The plumber was here putting new fixtures in the bathroom and kitchen. We now have a working toilet in the house, which is so nice considering we had to drive to the park every time Hayden or myself needed to use the bathroom. We went with a standard white toilet that apparently is water efficient and once I fill out the form the nice man at Lowe's gave us, we will get a credit on our water bill through the city. Gotta love that.


For our shower and sink fixtures in the bathroom we went with brushed nickle to match the black $7 vanity we scored at Lowe's. The sink faucet is from Lowe's and the shower fixture is from Standard Plumbing Supply. We wanted something basic and low key.


For the kitchen faucet we also went with brushed nickle to match the stainless steel appliances and the black countertops. Again we wanted something simple and basic and we found a great faucet at Lowe's.


We also had a new water heater installed in the closet next to the bathroom. It is so nice to have hot water. We plan on building shelves for linens and extra bathroom items next to the water heater. We are also planning on installing a bypass door to hide the contents of this closet.


Things are starting to wrap up and the smaller things are getting attention these days. We still have a few large projects in the works, but it's the small things that make all the difference.

Wednesday, October 5, 2011

Concrete Countertops and a Furred Out Wall

Nick decided that he wanted to try and do concrete countertops in the kitchen. I have to admit I was a bit hesitant, but he was determined so I let him have at it. He researched the best way to go about it, bought the supplies and went for it.

Okay, first I have to back track a bit.

When we found out we needed to redo the plumbing and the electrical in the house we decided it would be easiest to keep it out of the walls, which were concrete and plaster, and then fur the wall out around any new plumbing or electrical wires.  To fur the wall out means placing 2x4's flat on the existing wall creating a new one. Nick put notches in the wood to accommodate the new plumbing.


Before we could start the countertops Nick had to add drywall to the furred out wall. The new electrical outlet boxes had been put in at this point so Nick made sure to cut the drywall around them.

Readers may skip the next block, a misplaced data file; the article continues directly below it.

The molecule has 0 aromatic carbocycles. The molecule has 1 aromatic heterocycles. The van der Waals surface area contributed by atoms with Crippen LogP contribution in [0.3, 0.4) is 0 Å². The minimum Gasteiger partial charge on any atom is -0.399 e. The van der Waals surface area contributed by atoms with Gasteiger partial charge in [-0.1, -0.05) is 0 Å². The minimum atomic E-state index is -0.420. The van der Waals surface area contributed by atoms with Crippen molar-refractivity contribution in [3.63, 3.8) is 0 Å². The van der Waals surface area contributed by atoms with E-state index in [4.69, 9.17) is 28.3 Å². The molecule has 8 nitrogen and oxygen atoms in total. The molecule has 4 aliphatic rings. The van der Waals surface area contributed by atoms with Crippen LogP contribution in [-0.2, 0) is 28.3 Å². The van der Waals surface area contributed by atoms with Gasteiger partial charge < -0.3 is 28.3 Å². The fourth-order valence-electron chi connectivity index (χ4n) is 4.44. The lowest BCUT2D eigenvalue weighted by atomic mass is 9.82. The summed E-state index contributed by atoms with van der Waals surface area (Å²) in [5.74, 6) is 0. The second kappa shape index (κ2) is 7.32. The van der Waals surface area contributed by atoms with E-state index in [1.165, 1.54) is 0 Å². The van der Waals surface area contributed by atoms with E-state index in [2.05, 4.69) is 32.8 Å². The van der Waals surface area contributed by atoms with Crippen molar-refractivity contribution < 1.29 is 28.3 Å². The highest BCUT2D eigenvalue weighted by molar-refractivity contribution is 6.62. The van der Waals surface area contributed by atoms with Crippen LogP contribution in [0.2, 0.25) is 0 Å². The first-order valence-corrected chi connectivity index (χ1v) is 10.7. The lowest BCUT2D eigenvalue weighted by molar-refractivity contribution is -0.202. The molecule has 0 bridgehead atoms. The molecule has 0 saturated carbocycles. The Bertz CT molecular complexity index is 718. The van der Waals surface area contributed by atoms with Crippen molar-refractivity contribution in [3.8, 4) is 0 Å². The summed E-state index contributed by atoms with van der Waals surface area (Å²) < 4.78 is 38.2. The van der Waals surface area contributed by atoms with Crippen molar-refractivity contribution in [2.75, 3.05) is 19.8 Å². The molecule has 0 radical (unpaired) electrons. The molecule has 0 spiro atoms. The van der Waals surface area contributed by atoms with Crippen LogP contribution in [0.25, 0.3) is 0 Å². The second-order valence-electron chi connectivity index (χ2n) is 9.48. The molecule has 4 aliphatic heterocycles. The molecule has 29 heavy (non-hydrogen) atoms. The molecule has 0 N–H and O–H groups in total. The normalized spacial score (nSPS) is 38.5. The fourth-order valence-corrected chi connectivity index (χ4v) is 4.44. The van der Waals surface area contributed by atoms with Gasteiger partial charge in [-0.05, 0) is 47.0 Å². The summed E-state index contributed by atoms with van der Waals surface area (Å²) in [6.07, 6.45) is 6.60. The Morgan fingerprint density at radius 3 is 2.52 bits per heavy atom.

Then it was time to start prep work on the countertops. The wood floors had already been installed so we made sure to protect them with lots of paper and tape. Of course we always have free child labor.


The next step of the process...which was a long one...was to build a form for the concrete. Nick also made sure to put paper in the living room, which became our makeshift cutting area due to rainy weather.  Caulk was then put on all the gaps between the drywall and the plywood. After many many measurements and cuts the form was in place. Soon we were one step closer to pouring concrete, but not quite there yet.


Next we had to cut the hole for the sink and build forms up around it. Lay metal lath, which will give the concrete something to adhere to, on the plywood. And cover the cabinets with lots and lots of plastic.


I think it's time to pour. Wait, one more quick trip to Lowe's for three more bags of Quikrete concrete and colorant and we are ready to pour.

Okay, I just have to say how comical it was to watch the two of us doing this project. We ran into problem after problem, but we persevered and came out victorious.

We brought the wheelbarrow right into the kitchen and put it on a piece of cardboard to protect the wood floors even more. Nick started pouring bags of concrete into the wheelbarrow while I filled the bucket with water. Next we added the colorant...charcoal, which was the darkest color they had....into the bucket of water. It was at this point we realized there was a hole in the bucket, so we had to keep it outside. While I rushed to take the bucket outside, Nick started stirring the concrete with a shovel. When he almost dumped everything on the floor we discovered the wheelbarrow had seen better days and was starting to break. My job from then on was to hold the wheelbarrow steady plus rush to get the leaky bucket when we needed to add more water, while Nick quickly stirred the concrete together before it set up.
After it was thoroughly mixed together Nick started placing shovel fulls of concrete into the form on the counter. I spread the concrete around until the form was completely filled and then Nick took a trowel and created a nice smooth and even surface.


After giving the concrete about an hour to set up came the moment of truth: removal of the forms. However, the hits just kept on coming. Huge chunks of concrete fell off around the edges in four different spots...crap. Luckily, when we poured the small counter we put way too much concrete so there was plenty of extra, still wet concrete on the floor that Nick scooped up and repaired the damaged spots with.


Finally, after giving the repaired spots sufficient drying time the countertops where complete.


We still need to seal them and possibly stain them black, but this is a project we are both very happy with.